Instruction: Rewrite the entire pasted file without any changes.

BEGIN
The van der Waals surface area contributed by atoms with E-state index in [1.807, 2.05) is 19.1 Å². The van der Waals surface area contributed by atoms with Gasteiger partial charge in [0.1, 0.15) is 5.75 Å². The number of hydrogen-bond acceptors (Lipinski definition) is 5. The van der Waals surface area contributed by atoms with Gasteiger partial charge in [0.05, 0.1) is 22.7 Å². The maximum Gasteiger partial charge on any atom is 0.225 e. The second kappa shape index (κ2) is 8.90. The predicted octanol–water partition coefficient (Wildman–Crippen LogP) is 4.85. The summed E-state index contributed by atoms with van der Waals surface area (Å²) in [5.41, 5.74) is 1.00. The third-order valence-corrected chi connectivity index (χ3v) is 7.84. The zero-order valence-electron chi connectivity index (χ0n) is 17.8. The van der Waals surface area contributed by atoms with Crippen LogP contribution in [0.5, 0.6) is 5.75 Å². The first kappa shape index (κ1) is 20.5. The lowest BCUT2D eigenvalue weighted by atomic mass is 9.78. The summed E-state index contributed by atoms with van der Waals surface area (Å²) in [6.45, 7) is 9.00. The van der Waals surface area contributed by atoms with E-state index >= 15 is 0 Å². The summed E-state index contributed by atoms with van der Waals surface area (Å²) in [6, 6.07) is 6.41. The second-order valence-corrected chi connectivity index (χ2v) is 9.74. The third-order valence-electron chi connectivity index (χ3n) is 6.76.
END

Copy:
The van der Waals surface area contributed by atoms with E-state index in [1.807, 2.05) is 19.1 Å². The van der Waals surface area contributed by atoms with Gasteiger partial charge in [0.1, 0.15) is 5.75 Å². The number of hydrogen-bond acceptors (Lipinski definition) is 5. The van der Waals surface area contributed by atoms with Gasteiger partial charge in [0.05, 0.1) is 22.7 Å². The maximum Gasteiger partial charge on any atom is 0.225 e. The second kappa shape index (κ2) is 8.90. The predicted octanol–water partition coefficient (Wildman–Crippen LogP) is 4.85. The summed E-state index contributed by atoms with van der Waals surface area (Å²) in [5.41, 5.74) is 1.00. The third-order valence-corrected chi connectivity index (χ3v) is 7.84. The zero-order valence-electron chi connectivity index (χ0n) is 17.8. The van der Waals surface area contributed by atoms with Crippen LogP contribution in [0.5, 0.6) is 5.75 Å². The first kappa shape index (κ1) is 20.5. The lowest BCUT2D eigenvalue weighted by atomic mass is 9.78. The summed E-state index contributed by atoms with van der Waals surface area (Å²) in [6.45, 7) is 9.00. The van der Waals surface area contributed by atoms with E-state index >= 15 is 0 Å². The summed E-state index contributed by atoms with van der Waals surface area (Å²) in [6, 6.07) is 6.41. The second-order valence-corrected chi connectivity index (χ2v) is 9.74. The third-order valence-electron chi connectivity index (χ3n) is 6.76.